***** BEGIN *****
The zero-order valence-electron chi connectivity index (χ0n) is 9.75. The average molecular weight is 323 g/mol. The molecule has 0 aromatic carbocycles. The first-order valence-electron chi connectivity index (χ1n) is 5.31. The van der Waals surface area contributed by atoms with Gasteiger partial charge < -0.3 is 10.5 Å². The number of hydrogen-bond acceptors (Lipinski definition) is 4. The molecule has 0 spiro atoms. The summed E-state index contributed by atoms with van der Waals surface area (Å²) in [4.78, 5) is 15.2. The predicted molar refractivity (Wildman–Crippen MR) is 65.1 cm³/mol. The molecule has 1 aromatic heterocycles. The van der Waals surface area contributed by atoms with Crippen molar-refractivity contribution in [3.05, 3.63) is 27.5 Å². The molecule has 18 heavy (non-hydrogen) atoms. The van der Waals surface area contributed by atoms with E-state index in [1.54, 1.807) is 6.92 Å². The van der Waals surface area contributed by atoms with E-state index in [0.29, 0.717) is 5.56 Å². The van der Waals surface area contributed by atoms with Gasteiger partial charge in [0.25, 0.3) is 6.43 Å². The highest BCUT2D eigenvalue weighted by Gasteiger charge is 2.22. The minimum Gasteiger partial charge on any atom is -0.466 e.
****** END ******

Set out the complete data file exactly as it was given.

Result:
The zero-order valence-electron chi connectivity index (χ0n) is 9.75. The average molecular weight is 323 g/mol. The molecule has 0 aromatic carbocycles. The first-order valence-electron chi connectivity index (χ1n) is 5.31. The van der Waals surface area contributed by atoms with Gasteiger partial charge < -0.3 is 10.5 Å². The number of hydrogen-bond acceptors (Lipinski definition) is 4. The molecule has 0 spiro atoms. The summed E-state index contributed by atoms with van der Waals surface area (Å²) in [4.78, 5) is 15.2. The predicted molar refractivity (Wildman–Crippen MR) is 65.1 cm³/mol. The molecule has 1 aromatic heterocycles. The van der Waals surface area contributed by atoms with Crippen molar-refractivity contribution in [3.05, 3.63) is 27.5 Å². The molecule has 18 heavy (non-hydrogen) atoms. The van der Waals surface area contributed by atoms with E-state index in [1.54, 1.807) is 6.92 Å². The van der Waals surface area contributed by atoms with E-state index in [0.29, 0.717) is 5.56 Å². The van der Waals surface area contributed by atoms with Gasteiger partial charge in [0.25, 0.3) is 6.43 Å². The highest BCUT2D eigenvalue weighted by Gasteiger charge is 2.22. The minimum Gasteiger partial charge on any atom is -0.466 e.